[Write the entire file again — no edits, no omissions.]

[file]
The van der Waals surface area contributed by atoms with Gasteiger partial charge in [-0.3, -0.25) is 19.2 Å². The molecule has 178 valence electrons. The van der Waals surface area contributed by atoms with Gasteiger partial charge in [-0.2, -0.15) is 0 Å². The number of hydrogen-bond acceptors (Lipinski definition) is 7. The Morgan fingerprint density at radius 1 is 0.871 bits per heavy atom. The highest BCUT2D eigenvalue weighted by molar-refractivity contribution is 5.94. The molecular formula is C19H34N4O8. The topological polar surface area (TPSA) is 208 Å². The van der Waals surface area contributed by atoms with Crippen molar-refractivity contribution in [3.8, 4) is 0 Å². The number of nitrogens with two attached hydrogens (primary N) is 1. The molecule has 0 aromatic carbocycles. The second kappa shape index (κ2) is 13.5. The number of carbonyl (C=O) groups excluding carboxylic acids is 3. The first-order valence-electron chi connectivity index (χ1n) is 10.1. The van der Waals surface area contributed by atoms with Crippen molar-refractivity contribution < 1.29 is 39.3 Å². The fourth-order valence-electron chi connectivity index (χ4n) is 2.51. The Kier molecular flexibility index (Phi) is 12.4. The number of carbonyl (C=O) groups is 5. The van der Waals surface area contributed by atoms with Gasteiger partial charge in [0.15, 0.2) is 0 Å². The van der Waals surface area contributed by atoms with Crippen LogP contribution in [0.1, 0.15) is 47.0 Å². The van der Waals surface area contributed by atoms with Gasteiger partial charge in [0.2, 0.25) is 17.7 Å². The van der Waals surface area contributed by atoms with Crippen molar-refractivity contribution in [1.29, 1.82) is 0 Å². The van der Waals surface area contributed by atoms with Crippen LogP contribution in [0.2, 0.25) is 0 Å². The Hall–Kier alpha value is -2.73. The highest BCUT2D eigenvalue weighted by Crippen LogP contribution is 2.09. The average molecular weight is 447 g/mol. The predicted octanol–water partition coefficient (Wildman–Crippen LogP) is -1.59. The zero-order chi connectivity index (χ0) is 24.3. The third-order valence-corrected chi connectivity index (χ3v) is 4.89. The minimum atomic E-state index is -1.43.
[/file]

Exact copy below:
The van der Waals surface area contributed by atoms with Gasteiger partial charge in [-0.3, -0.25) is 19.2 Å². The molecule has 178 valence electrons. The van der Waals surface area contributed by atoms with Gasteiger partial charge in [-0.2, -0.15) is 0 Å². The number of hydrogen-bond acceptors (Lipinski definition) is 7. The Morgan fingerprint density at radius 1 is 0.871 bits per heavy atom. The highest BCUT2D eigenvalue weighted by molar-refractivity contribution is 5.94. The molecular formula is C19H34N4O8. The topological polar surface area (TPSA) is 208 Å². The van der Waals surface area contributed by atoms with Crippen molar-refractivity contribution in [3.8, 4) is 0 Å². The number of nitrogens with two attached hydrogens (primary N) is 1. The molecule has 0 aromatic carbocycles. The second kappa shape index (κ2) is 13.5. The number of carbonyl (C=O) groups excluding carboxylic acids is 3. The first-order valence-electron chi connectivity index (χ1n) is 10.1. The van der Waals surface area contributed by atoms with Crippen molar-refractivity contribution < 1.29 is 39.3 Å². The fourth-order valence-electron chi connectivity index (χ4n) is 2.51. The Kier molecular flexibility index (Phi) is 12.4. The number of carbonyl (C=O) groups is 5. The van der Waals surface area contributed by atoms with Gasteiger partial charge in [0.15, 0.2) is 0 Å². The van der Waals surface area contributed by atoms with Crippen LogP contribution in [0.1, 0.15) is 47.0 Å². The van der Waals surface area contributed by atoms with Gasteiger partial charge in [0.2, 0.25) is 17.7 Å². The van der Waals surface area contributed by atoms with Crippen molar-refractivity contribution in [1.29, 1.82) is 0 Å². The van der Waals surface area contributed by atoms with Crippen LogP contribution in [0.2, 0.25) is 0 Å². The Hall–Kier alpha value is -2.73. The highest BCUT2D eigenvalue weighted by Crippen LogP contribution is 2.09. The average molecular weight is 447 g/mol. The predicted octanol–water partition coefficient (Wildman–Crippen LogP) is -1.59. The zero-order chi connectivity index (χ0) is 24.3. The third-order valence-corrected chi connectivity index (χ3v) is 4.89. The minimum atomic E-state index is -1.43.